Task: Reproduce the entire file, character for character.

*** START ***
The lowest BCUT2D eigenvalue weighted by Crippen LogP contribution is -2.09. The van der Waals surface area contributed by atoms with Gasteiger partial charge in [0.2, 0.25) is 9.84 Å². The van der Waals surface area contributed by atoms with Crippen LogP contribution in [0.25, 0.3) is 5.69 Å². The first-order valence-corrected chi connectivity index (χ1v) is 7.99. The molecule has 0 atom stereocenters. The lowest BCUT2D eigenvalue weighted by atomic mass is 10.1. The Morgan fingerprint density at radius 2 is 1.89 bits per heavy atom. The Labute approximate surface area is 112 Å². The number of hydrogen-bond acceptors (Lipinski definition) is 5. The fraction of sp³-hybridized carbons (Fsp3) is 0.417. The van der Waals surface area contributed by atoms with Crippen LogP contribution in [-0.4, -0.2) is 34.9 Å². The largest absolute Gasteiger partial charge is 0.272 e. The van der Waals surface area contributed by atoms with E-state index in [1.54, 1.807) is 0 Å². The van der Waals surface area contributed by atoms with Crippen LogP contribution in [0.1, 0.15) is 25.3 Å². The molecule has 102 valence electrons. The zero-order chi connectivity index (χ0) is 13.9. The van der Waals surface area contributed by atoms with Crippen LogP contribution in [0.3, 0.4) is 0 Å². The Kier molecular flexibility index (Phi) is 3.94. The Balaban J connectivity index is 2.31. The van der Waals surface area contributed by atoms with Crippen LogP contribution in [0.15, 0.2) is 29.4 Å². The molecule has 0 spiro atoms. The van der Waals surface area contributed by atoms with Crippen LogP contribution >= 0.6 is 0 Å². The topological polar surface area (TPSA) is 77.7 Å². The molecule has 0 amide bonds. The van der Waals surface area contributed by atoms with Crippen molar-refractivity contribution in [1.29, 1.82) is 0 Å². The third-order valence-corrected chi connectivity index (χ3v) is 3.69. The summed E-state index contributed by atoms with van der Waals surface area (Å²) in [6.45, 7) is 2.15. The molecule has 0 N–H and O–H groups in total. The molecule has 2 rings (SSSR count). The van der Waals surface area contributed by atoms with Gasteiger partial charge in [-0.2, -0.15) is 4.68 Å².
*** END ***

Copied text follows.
The lowest BCUT2D eigenvalue weighted by Crippen LogP contribution is -2.09. The van der Waals surface area contributed by atoms with Gasteiger partial charge in [0.2, 0.25) is 9.84 Å². The van der Waals surface area contributed by atoms with Crippen LogP contribution in [0.25, 0.3) is 5.69 Å². The first-order valence-corrected chi connectivity index (χ1v) is 7.99. The molecule has 0 atom stereocenters. The lowest BCUT2D eigenvalue weighted by atomic mass is 10.1. The Morgan fingerprint density at radius 2 is 1.89 bits per heavy atom. The Labute approximate surface area is 112 Å². The number of hydrogen-bond acceptors (Lipinski definition) is 5. The fraction of sp³-hybridized carbons (Fsp3) is 0.417. The van der Waals surface area contributed by atoms with Crippen LogP contribution in [-0.4, -0.2) is 34.9 Å². The largest absolute Gasteiger partial charge is 0.272 e. The van der Waals surface area contributed by atoms with E-state index in [1.54, 1.807) is 0 Å². The van der Waals surface area contributed by atoms with Crippen LogP contribution in [0.1, 0.15) is 25.3 Å². The molecule has 102 valence electrons. The zero-order chi connectivity index (χ0) is 13.9. The van der Waals surface area contributed by atoms with Crippen LogP contribution in [0.3, 0.4) is 0 Å². The Kier molecular flexibility index (Phi) is 3.94. The Balaban J connectivity index is 2.31. The van der Waals surface area contributed by atoms with Crippen LogP contribution in [0.15, 0.2) is 29.4 Å². The molecule has 0 spiro atoms. The van der Waals surface area contributed by atoms with Crippen LogP contribution >= 0.6 is 0 Å². The topological polar surface area (TPSA) is 77.7 Å². The molecule has 0 amide bonds. The van der Waals surface area contributed by atoms with Crippen molar-refractivity contribution in [1.29, 1.82) is 0 Å². The third-order valence-corrected chi connectivity index (χ3v) is 3.69. The summed E-state index contributed by atoms with van der Waals surface area (Å²) in [6.45, 7) is 2.15. The molecule has 0 N–H and O–H groups in total. The molecule has 2 rings (SSSR count). The van der Waals surface area contributed by atoms with Gasteiger partial charge in [-0.2, -0.15) is 4.68 Å².